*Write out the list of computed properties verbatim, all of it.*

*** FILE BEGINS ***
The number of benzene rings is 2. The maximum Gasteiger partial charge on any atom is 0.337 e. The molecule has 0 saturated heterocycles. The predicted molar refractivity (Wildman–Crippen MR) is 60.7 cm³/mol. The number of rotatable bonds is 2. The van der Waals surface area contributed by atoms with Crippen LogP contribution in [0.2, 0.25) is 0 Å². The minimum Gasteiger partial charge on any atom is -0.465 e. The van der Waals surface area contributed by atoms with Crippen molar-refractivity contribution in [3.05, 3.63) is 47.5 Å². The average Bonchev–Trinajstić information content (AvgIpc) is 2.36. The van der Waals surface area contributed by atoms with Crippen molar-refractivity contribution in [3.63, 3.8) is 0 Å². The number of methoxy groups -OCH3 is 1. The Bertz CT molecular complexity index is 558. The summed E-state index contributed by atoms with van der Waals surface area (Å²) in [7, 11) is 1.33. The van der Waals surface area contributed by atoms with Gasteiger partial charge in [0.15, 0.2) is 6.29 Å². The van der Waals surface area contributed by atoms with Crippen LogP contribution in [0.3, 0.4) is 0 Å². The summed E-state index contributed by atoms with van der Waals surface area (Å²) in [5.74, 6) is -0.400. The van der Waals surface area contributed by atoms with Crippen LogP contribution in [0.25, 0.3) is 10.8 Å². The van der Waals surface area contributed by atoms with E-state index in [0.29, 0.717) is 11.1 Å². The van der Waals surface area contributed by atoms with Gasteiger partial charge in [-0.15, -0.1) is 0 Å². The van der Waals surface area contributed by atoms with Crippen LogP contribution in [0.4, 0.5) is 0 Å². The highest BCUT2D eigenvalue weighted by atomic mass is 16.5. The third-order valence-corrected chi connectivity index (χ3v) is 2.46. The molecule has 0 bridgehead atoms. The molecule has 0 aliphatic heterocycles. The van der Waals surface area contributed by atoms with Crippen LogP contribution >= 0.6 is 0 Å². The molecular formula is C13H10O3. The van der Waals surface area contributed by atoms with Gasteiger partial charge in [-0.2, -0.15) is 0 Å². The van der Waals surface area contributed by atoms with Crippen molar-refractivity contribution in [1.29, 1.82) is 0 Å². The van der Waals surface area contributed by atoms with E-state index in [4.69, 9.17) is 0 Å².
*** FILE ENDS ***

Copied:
The number of benzene rings is 2. The maximum Gasteiger partial charge on any atom is 0.337 e. The molecule has 0 saturated heterocycles. The predicted molar refractivity (Wildman–Crippen MR) is 60.7 cm³/mol. The number of rotatable bonds is 2. The van der Waals surface area contributed by atoms with Crippen LogP contribution in [0.2, 0.25) is 0 Å². The minimum Gasteiger partial charge on any atom is -0.465 e. The van der Waals surface area contributed by atoms with Crippen molar-refractivity contribution in [3.05, 3.63) is 47.5 Å². The average Bonchev–Trinajstić information content (AvgIpc) is 2.36. The van der Waals surface area contributed by atoms with Crippen molar-refractivity contribution in [3.63, 3.8) is 0 Å². The number of methoxy groups -OCH3 is 1. The Bertz CT molecular complexity index is 558. The summed E-state index contributed by atoms with van der Waals surface area (Å²) in [7, 11) is 1.33. The van der Waals surface area contributed by atoms with Gasteiger partial charge in [0.15, 0.2) is 6.29 Å². The van der Waals surface area contributed by atoms with Crippen LogP contribution in [0.3, 0.4) is 0 Å². The summed E-state index contributed by atoms with van der Waals surface area (Å²) in [5.74, 6) is -0.400. The van der Waals surface area contributed by atoms with Crippen LogP contribution in [0.25, 0.3) is 10.8 Å². The van der Waals surface area contributed by atoms with E-state index in [0.29, 0.717) is 11.1 Å². The van der Waals surface area contributed by atoms with Gasteiger partial charge in [-0.15, -0.1) is 0 Å². The van der Waals surface area contributed by atoms with Crippen LogP contribution in [0.4, 0.5) is 0 Å². The highest BCUT2D eigenvalue weighted by atomic mass is 16.5. The third-order valence-corrected chi connectivity index (χ3v) is 2.46. The molecule has 0 bridgehead atoms. The molecule has 0 aliphatic heterocycles. The van der Waals surface area contributed by atoms with Crippen LogP contribution >= 0.6 is 0 Å². The molecular formula is C13H10O3. The van der Waals surface area contributed by atoms with Gasteiger partial charge in [-0.2, -0.15) is 0 Å². The van der Waals surface area contributed by atoms with Crippen molar-refractivity contribution in [1.29, 1.82) is 0 Å². The van der Waals surface area contributed by atoms with E-state index in [4.69, 9.17) is 0 Å².